The Berkley Center for Religion, Peace, and World Affairs,
along with the Center for Australian, New Zealand and Pacific Studies at Georgetown University presents
“Slavery and the Art of Race”
Friday, October 20, 2017, 11-12:30
Berkley Center, 3307 M St. NW, Suit 200
(Third Floor Conference Room)
Roshini Kempadoo, Sweetness and Light (1995)
This paper aims to underscore the long association between nakedness, race and slavery, as one element in a larger project which argues that nakedness was a key historical construct on which morality, aesthetics and scientific practice have drawn significantly. In the European empires, where the calibration of difference was paramount, nakedness acquired hierarchical significance and came to define savagery and subjecthood; even earlier it had signified absence and loss. As debates around Atlantic and other forms of slavery crystallised from the eighteenth century, a critical politics developed around the politics of depicting the slave body, whether visually or textually. Marcus Woods provocatively asked “what do we want to learn from the visual archive of slavery?” This is an attempt to answer that important question.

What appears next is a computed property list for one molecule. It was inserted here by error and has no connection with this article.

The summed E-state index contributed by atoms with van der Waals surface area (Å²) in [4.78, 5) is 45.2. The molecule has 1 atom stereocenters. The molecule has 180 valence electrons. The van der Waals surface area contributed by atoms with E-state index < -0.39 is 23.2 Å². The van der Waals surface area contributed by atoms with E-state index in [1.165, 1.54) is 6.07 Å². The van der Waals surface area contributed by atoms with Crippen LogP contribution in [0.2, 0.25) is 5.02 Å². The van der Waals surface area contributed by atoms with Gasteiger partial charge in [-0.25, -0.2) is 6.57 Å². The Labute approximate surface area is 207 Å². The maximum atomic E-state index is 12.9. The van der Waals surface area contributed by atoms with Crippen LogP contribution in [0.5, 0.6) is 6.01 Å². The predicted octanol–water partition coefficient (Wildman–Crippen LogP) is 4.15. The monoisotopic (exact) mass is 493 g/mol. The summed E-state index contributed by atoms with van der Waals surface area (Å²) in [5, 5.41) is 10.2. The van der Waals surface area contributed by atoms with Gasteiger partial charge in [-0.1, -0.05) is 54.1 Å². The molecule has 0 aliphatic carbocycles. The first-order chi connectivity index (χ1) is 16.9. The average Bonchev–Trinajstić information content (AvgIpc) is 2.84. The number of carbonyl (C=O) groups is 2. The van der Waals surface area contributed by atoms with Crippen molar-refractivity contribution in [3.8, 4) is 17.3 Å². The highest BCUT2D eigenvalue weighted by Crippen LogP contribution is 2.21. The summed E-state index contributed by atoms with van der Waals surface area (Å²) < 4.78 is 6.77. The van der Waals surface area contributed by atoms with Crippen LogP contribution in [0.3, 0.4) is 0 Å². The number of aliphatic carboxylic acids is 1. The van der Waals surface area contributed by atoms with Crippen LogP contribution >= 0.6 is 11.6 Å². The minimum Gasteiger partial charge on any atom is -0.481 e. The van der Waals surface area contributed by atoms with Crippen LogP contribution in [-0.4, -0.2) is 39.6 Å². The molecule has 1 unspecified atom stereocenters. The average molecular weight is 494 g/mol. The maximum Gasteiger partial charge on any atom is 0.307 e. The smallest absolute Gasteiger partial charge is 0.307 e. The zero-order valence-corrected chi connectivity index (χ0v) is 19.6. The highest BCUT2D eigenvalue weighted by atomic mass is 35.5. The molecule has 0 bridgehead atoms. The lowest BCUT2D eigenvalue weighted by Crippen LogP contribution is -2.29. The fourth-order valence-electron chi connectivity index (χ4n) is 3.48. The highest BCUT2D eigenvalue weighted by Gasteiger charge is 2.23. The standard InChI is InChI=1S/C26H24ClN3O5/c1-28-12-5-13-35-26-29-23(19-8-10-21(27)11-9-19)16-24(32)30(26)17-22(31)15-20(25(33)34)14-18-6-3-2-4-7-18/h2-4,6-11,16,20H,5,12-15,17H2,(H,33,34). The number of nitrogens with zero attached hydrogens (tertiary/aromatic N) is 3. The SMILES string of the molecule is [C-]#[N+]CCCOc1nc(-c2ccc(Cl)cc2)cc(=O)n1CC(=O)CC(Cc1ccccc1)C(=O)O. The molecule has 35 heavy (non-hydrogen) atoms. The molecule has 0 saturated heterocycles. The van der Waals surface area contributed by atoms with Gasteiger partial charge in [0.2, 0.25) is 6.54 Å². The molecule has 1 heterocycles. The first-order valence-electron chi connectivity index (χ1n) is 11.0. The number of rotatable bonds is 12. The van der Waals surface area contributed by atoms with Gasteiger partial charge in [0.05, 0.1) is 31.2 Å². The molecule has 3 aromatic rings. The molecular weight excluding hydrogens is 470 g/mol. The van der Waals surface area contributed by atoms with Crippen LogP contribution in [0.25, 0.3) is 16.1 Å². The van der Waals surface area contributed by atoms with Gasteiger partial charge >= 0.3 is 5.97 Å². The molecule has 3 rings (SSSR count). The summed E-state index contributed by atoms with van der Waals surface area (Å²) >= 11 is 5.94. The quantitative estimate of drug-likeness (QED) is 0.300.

Philippa Levine holds the Walter Prescott Webb Chair in History and Ideas at the University of Texas at Austin and is Co-Director of the University’s Program in British Studies. Her books include Prostitution, Race and Politics: Policing Venereal Disease in the British Empire, The British Empire, Sunrise to Sunset, and most recently Eugenics: A Very Short Introduction. She is at work on a book on nakedness.